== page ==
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Monsanto's $80 Million SEC Settlement Carries Penalties for Execs as Well

By:
Chris Gaetano
Published Date:
Feb 10, 2016
GavelAgribusiness giant Monsanto has agreed to pay the SEC $80 million to settle charges of accounting violations, and while The New York Times said this is one of the largest ever settlements for such a violation, the executives at the heart of the scandal were hit with significant penalties, too. 

At issue, according to the SEC complaint, was a rebate program for the herbicide Roundup that managed to boost sales in the face of lagging demand from increased competition. However, the company failed to account for the cost of this program, $44.5 million in 2009 and $48 million in 2010, each time improperly pushing the costs into the next year. The SEC also faulted Monsanto for accounting for $56 million in rebates in Canada, France and Germany as selling, general and administrative expenses, rather than rebates, which resulted in increased gross profits in these countries. 

In addition to the $80 million fine, Monsanto CEO Hugh Grant and former CFO Carl Casale voluntarily reimbursed the company for the bonuses they received during the years the program was in place, paying $3,165,852 and $728,843 respectively. The Washington Post said this probably was not out of the goodness of their own hearts, as the Sarbanes-Oxley Act allowed the SEC to go after that money.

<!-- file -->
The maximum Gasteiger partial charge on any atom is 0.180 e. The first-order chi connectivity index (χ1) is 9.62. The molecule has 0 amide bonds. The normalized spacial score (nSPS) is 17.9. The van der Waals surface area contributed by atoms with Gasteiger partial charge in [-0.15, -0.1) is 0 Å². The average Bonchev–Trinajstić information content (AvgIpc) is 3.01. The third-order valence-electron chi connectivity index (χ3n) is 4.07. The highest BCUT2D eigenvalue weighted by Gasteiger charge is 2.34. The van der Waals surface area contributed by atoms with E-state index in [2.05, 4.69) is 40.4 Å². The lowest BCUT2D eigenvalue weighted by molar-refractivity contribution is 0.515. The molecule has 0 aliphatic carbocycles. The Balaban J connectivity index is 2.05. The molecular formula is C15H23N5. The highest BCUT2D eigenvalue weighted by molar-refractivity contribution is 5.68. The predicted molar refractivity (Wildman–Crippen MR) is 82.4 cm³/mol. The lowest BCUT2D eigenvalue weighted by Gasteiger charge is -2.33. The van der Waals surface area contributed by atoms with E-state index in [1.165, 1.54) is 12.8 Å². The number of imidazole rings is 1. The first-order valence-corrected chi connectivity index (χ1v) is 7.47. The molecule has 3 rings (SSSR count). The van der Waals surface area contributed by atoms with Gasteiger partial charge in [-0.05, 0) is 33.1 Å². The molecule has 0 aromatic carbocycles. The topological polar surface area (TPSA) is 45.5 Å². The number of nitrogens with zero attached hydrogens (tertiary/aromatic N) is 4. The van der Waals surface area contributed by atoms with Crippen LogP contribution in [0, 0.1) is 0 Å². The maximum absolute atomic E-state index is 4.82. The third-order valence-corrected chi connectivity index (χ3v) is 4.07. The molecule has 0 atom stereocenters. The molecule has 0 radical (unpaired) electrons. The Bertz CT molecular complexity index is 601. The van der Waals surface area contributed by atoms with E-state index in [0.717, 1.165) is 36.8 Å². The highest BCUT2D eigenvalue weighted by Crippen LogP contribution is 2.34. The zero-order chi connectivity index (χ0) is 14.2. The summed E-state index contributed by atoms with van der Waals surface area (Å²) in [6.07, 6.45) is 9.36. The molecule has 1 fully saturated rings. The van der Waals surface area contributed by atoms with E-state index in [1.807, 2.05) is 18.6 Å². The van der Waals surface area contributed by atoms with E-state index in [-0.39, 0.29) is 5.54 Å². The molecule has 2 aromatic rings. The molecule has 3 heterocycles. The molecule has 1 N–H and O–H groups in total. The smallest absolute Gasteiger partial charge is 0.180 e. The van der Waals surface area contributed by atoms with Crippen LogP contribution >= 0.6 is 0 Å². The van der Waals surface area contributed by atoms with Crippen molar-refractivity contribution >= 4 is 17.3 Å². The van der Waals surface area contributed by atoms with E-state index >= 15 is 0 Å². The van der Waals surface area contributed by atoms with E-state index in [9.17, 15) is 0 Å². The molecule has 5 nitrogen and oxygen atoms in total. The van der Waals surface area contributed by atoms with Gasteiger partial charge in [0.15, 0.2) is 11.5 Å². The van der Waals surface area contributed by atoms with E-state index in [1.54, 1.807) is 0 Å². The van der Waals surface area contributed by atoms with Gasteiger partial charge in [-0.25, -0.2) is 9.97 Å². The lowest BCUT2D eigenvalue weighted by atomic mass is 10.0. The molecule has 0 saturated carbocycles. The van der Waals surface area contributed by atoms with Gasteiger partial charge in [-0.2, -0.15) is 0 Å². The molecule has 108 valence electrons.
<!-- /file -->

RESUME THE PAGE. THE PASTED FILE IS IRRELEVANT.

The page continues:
The SEC also penalized three other executives who will be forced to pay $135,000 between them. They are the External Reporting Lead Sara Brunnquell (fined $55,000), U.S. Strategic Account Lead for Roundup Division Jonathan Nienas (fined $50,000), and U.S. Business Analyst in the Roundup Division Anthony Hartke (fined $30,000). Beyond the monetary fines, Brunnquell and Hartke, both CPAs, were suspended from appearing and practicing before the SEC. Brunnquell was suspended for two years, and Hartke was suspended for one.